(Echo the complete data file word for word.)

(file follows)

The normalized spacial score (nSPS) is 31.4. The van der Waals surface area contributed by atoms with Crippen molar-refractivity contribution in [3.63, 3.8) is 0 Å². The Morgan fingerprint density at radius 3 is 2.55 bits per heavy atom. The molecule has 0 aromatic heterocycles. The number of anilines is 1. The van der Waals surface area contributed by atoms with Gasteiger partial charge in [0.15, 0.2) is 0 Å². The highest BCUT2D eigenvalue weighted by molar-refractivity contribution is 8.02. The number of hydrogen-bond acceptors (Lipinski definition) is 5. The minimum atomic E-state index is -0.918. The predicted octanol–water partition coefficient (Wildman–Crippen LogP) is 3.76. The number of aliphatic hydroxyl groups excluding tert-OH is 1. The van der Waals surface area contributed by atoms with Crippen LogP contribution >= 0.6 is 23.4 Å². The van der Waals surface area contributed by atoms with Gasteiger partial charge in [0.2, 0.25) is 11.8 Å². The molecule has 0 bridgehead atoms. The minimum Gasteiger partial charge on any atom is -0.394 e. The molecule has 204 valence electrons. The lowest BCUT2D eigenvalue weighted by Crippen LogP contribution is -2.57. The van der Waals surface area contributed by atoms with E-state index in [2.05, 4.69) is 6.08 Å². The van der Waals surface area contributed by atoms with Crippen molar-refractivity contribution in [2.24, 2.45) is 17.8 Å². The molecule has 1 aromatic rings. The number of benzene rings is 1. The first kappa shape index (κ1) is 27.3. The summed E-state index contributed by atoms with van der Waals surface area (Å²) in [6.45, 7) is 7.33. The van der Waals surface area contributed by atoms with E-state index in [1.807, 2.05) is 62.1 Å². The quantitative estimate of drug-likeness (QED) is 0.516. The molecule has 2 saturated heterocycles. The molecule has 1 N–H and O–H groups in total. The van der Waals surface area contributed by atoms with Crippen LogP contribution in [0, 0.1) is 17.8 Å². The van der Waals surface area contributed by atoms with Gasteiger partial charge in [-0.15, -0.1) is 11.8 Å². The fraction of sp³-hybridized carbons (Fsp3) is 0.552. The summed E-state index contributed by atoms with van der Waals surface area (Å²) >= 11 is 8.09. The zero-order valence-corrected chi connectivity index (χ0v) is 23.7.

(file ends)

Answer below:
The normalized spacial score (nSPS) is 31.4. The van der Waals surface area contributed by atoms with Crippen molar-refractivity contribution in [3.63, 3.8) is 0 Å². The Morgan fingerprint density at radius 3 is 2.55 bits per heavy atom. The molecule has 0 aromatic heterocycles. The number of anilines is 1. The van der Waals surface area contributed by atoms with Gasteiger partial charge in [0.15, 0.2) is 0 Å². The highest BCUT2D eigenvalue weighted by molar-refractivity contribution is 8.02. The number of hydrogen-bond acceptors (Lipinski definition) is 5. The minimum atomic E-state index is -0.918. The predicted octanol–water partition coefficient (Wildman–Crippen LogP) is 3.76. The number of aliphatic hydroxyl groups excluding tert-OH is 1. The van der Waals surface area contributed by atoms with Crippen LogP contribution >= 0.6 is 23.4 Å². The van der Waals surface area contributed by atoms with Gasteiger partial charge in [0.2, 0.25) is 11.8 Å². The molecule has 0 bridgehead atoms. The minimum Gasteiger partial charge on any atom is -0.394 e. The molecule has 204 valence electrons. The lowest BCUT2D eigenvalue weighted by Crippen LogP contribution is -2.57. The van der Waals surface area contributed by atoms with E-state index in [2.05, 4.69) is 6.08 Å². The van der Waals surface area contributed by atoms with Crippen molar-refractivity contribution in [2.24, 2.45) is 17.8 Å². The molecule has 1 aromatic rings. The number of benzene rings is 1. The first kappa shape index (κ1) is 27.3. The summed E-state index contributed by atoms with van der Waals surface area (Å²) in [6.45, 7) is 7.33. The van der Waals surface area contributed by atoms with E-state index in [1.807, 2.05) is 62.1 Å². The quantitative estimate of drug-likeness (QED) is 0.516. The molecule has 2 saturated heterocycles. The molecule has 1 N–H and O–H groups in total. The van der Waals surface area contributed by atoms with Crippen LogP contribution in [0, 0.1) is 17.8 Å². The van der Waals surface area contributed by atoms with Gasteiger partial charge in [-0.15, -0.1) is 11.8 Å². The fraction of sp³-hybridized carbons (Fsp3) is 0.552. The summed E-state index contributed by atoms with van der Waals surface area (Å²) >= 11 is 8.09. The zero-order valence-corrected chi connectivity index (χ0v) is 23.7.